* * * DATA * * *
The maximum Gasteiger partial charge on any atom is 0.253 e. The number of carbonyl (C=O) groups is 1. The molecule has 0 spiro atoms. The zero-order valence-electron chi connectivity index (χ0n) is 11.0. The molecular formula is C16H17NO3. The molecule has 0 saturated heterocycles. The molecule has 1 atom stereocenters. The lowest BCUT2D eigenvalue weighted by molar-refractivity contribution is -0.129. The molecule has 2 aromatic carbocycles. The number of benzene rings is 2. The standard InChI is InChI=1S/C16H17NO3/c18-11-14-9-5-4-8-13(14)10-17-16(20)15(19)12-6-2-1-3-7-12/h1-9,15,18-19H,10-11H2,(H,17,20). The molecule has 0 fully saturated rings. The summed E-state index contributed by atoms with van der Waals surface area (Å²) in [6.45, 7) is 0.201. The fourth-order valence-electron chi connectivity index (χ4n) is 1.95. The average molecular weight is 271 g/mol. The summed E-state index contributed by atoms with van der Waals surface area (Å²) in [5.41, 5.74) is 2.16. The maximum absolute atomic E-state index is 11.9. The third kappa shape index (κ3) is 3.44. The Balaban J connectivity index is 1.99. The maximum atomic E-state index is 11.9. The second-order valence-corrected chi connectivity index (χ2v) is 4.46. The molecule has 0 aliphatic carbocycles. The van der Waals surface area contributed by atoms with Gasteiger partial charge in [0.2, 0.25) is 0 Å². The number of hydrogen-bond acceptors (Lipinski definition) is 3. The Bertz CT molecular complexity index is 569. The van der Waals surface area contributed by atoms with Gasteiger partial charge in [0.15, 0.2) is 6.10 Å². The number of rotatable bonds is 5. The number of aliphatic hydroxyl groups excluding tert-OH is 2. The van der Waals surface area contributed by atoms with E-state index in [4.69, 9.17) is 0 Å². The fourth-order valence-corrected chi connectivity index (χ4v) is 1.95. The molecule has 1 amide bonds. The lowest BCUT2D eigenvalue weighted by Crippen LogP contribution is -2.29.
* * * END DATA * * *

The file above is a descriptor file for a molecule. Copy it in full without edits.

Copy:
The maximum Gasteiger partial charge on any atom is 0.253 e. The number of carbonyl (C=O) groups is 1. The molecule has 0 spiro atoms. The zero-order valence-electron chi connectivity index (χ0n) is 11.0. The molecular formula is C16H17NO3. The molecule has 0 saturated heterocycles. The molecule has 1 atom stereocenters. The lowest BCUT2D eigenvalue weighted by molar-refractivity contribution is -0.129. The molecule has 2 aromatic carbocycles. The number of benzene rings is 2. The standard InChI is InChI=1S/C16H17NO3/c18-11-14-9-5-4-8-13(14)10-17-16(20)15(19)12-6-2-1-3-7-12/h1-9,15,18-19H,10-11H2,(H,17,20). The molecule has 0 fully saturated rings. The summed E-state index contributed by atoms with van der Waals surface area (Å²) in [6.45, 7) is 0.201. The fourth-order valence-electron chi connectivity index (χ4n) is 1.95. The average molecular weight is 271 g/mol. The summed E-state index contributed by atoms with van der Waals surface area (Å²) in [5.41, 5.74) is 2.16. The maximum absolute atomic E-state index is 11.9. The third kappa shape index (κ3) is 3.44. The Balaban J connectivity index is 1.99. The maximum atomic E-state index is 11.9. The second-order valence-corrected chi connectivity index (χ2v) is 4.46. The molecule has 0 aliphatic carbocycles. The van der Waals surface area contributed by atoms with Gasteiger partial charge in [0.2, 0.25) is 0 Å². The number of hydrogen-bond acceptors (Lipinski definition) is 3. The Bertz CT molecular complexity index is 569. The van der Waals surface area contributed by atoms with Gasteiger partial charge in [0.15, 0.2) is 6.10 Å². The number of rotatable bonds is 5. The number of aliphatic hydroxyl groups excluding tert-OH is 2. The van der Waals surface area contributed by atoms with E-state index in [4.69, 9.17) is 0 Å². The fourth-order valence-corrected chi connectivity index (χ4v) is 1.95. The molecule has 1 amide bonds. The lowest BCUT2D eigenvalue weighted by Crippen LogP contribution is -2.29.